> Background

Maternal Mental Health Strategy: Building Capacity in Saskatchewan

The Maternal Mental Health Strategy: Building Capacity in Saskatchewan project is improving awareness, developing support services, and will make policy recommendations for women who suffer from depression during pregnancy and postpartum. 

Saskatchewan currently lacks a provincial policy for identifying and treating perinatal depression.  Each regional health authority has varying practices and none are required by the province to screen pregnant women or new mothers for depression.  While some support services and medical treatments are available, they are inconsistent.  This project will put forth a policy recommendation report in August 2010 to the Ministry of Health on how to better serve Saskatchewan’s mothers.

Maternal mental health is significant because up to 20 per cent of women suffer from maternal depression, meaning approximately 2600 Saskatchewan mothers and their infants are affected every year.  Mothers depressed during pregnancy are more likely to use drugs and alcohol, and are less likely to receive adequate prenatal care.  These mothers are at higher risk of premature delivery and obstetrical complications.  Children of depressed mothers are more likely to experience psychological, behavioural, attachment, growth and developmental problems, which ultimately leads to reduced capacity as citizens.  Maternal depression, when left undetected and untreated, can also lead to psychosis, homicide, and suicide.  There have been maternal suicides in Saskatchewan and a recent attempt by a mother to kill her three young children. 

Reliable and valid research shows that early identification can lead to primary intervention and effective treatment.  The Edinburgh Postpartum Depression Scale can identify women at risk for depression, and proper medication and psychological support can help women overcome this illness.  Alberta and British Columbia already mandate universal screening, and New Brunswick, Ontario and Manitoba are interested in implementing similar protocols.  Saskatchewan families would benefit from a provincial strategy that employs these preventative and restorative measures.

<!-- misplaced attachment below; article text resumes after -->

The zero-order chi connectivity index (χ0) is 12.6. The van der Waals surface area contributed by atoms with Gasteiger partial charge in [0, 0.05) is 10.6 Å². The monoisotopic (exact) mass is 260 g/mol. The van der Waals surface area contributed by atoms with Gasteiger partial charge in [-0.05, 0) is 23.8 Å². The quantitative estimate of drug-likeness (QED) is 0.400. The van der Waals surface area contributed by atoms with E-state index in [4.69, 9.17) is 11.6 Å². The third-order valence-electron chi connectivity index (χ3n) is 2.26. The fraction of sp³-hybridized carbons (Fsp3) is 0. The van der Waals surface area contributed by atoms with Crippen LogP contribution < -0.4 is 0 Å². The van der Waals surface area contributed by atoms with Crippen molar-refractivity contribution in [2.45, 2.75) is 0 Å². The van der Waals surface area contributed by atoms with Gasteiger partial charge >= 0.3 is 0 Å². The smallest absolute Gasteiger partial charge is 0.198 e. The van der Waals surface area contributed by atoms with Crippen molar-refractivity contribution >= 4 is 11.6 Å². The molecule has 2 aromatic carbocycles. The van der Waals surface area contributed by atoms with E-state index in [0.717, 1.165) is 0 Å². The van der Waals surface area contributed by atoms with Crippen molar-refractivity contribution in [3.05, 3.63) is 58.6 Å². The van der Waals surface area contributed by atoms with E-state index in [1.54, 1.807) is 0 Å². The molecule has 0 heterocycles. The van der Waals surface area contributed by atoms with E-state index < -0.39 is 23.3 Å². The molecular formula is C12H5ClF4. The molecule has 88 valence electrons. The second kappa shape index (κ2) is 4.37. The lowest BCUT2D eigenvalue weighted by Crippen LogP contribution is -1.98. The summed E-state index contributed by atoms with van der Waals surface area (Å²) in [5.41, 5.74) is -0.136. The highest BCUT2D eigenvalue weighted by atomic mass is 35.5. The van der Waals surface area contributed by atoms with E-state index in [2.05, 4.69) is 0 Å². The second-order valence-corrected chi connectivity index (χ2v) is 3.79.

The Maternal Mental Health Strategy: Building Capacity in Saskatchewan working group has support and representation from many professional associations and provincial organizations.  There are participants from the Canadian Mental Health Association, Saskatchewan Association of Social Workers, Saskatchewan Medical Association, and the Registered Psychiatric Nurses Association of Saskatchewan, among others.  Other organizations with representatives include the Prevention Institute of Saskatchewan, KidsFirst, HealthLine, Federation of Saskatchewan Indian Nations, First Nations and Inuit Health, University of Saskatchewan, Health Quality Council, staff from the Ministry of Health, and women with lived experience. 

This project is being conducted in conjunction with a public awareness campaign, which will distribute resources to health professionals, provide educational materials to women, and promote this issue across Saskatchewan.  A major conference this past fall in Regina called ‘Unmasking Postpartum Depression’ brought awareness to this issue and called for a provincial policy strategy.  The keen reception to this awareness campaign has illustrated the cooperation and interest of physicians, nurses, mothers and the general public.  There is clearly great support for this initiative.       

The Maternal Mental Health Strategy: Building Capacity in Saskatchewan project is an opportunity to provide better care for mothers and their families.  It will promote education, screening and treatment of maternal depression.  This project and its working group plays an important role in advocating for more comprehensive mental health services and giving voice to Saskatchewan’s mothers.

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If you would like any more information regarding this project please contact the project lead or her research assistant:

Angela Bowen, RN, PhD
Associate Professor, College of Nursing
Associate Professor, Department of Psychiatry, College of Medicine
University of Saskatchewan
angela.bowen@usask.ca



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